On November 9, Thandiswa Mazwai headlines the Hugh Masekela Heritage Festival at the Soweto Theatre Precinct. She will take to the stage with members of Bra Hugh’s band, which comprises Godfrey Mgcina (percussion), Johan Mthethwa (keyboards), Leeroy Sauls (drummer), Fana Zulu (bass), Cameron Ward (guitar), Sthembiso Bengu (flugelhorn) and Thami Mahlangu (tenor saxophone). She spoke to the Mail and Guardian about her memories of playing with the trumpeter and what fans can expect from her collaboration with his band.
The music lesson from Bra Hugh was to always stay authentic to my own experience. To make music that represented my story, my history, my people’s experience of the world.
What was the best part about collaborating with him?
Bra Hugh was very giving of his gift and talent. The best part of collaborating with him was the very idea of being in studio with the great Hugh Masekela.
What is your fave Bra Hugh song and why?
There are too many to mention. I have the entire Hugh Masekela discography. I have a favourite album and that’s Hugh Masekela – Introducing Hedzoleh Soundz.
Would you ever attempt any of it on stage?
I’m not afraid to attempt anything on stage! I’m very brave on stage which is the total antithesis of what I really am.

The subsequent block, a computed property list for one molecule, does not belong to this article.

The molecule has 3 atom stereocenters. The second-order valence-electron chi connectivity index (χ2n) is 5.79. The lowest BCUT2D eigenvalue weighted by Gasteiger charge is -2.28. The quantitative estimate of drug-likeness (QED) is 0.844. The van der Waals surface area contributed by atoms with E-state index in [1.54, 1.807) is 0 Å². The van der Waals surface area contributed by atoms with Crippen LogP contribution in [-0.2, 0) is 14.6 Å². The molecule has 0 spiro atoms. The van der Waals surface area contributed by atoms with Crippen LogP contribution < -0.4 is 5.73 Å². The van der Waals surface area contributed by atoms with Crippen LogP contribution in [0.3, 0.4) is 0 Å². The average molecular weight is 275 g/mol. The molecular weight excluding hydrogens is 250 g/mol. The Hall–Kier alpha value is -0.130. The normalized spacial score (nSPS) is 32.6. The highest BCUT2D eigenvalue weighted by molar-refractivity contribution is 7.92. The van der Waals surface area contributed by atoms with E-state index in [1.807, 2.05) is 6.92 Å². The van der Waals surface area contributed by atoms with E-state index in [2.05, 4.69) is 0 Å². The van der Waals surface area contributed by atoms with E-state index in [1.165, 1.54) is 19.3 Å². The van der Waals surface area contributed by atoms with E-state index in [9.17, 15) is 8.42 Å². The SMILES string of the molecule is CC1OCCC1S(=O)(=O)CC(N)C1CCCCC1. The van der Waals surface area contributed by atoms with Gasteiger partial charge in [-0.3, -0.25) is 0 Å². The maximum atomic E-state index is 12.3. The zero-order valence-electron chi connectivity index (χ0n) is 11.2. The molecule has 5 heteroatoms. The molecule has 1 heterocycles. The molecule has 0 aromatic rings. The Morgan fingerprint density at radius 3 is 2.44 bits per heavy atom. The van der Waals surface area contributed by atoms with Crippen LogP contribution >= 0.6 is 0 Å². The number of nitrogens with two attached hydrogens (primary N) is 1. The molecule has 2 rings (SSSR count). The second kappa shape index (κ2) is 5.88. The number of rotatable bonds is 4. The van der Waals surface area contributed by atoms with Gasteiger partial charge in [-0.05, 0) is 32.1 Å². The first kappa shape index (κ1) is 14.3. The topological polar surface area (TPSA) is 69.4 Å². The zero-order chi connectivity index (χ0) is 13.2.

In what way does playing with his band remind you of him?
During rehearsals his band tries to act like him, talking to each other like he would. This makes me really miss him.
How do you feel out a new band, any tricks of putting them through their paces that they might not be aware of?
I play with new bands all the time because I’m big on trying out new things. The trick for me is to allow everyone’s creativity to enter the room and then we all grow from there. Playing music is fellowship and it’s one of the most sacred spaces I inhabit in my life. I have great respect and love for music and musicians.
Hypothetically, what would your Bra Hugh setlist be?
For this show we are playing a lot of fan favourites but if I get to do this a few more times I would like to explore a lot more of his folk music; stuff he learned from his first wife Mama Miriam Makeba.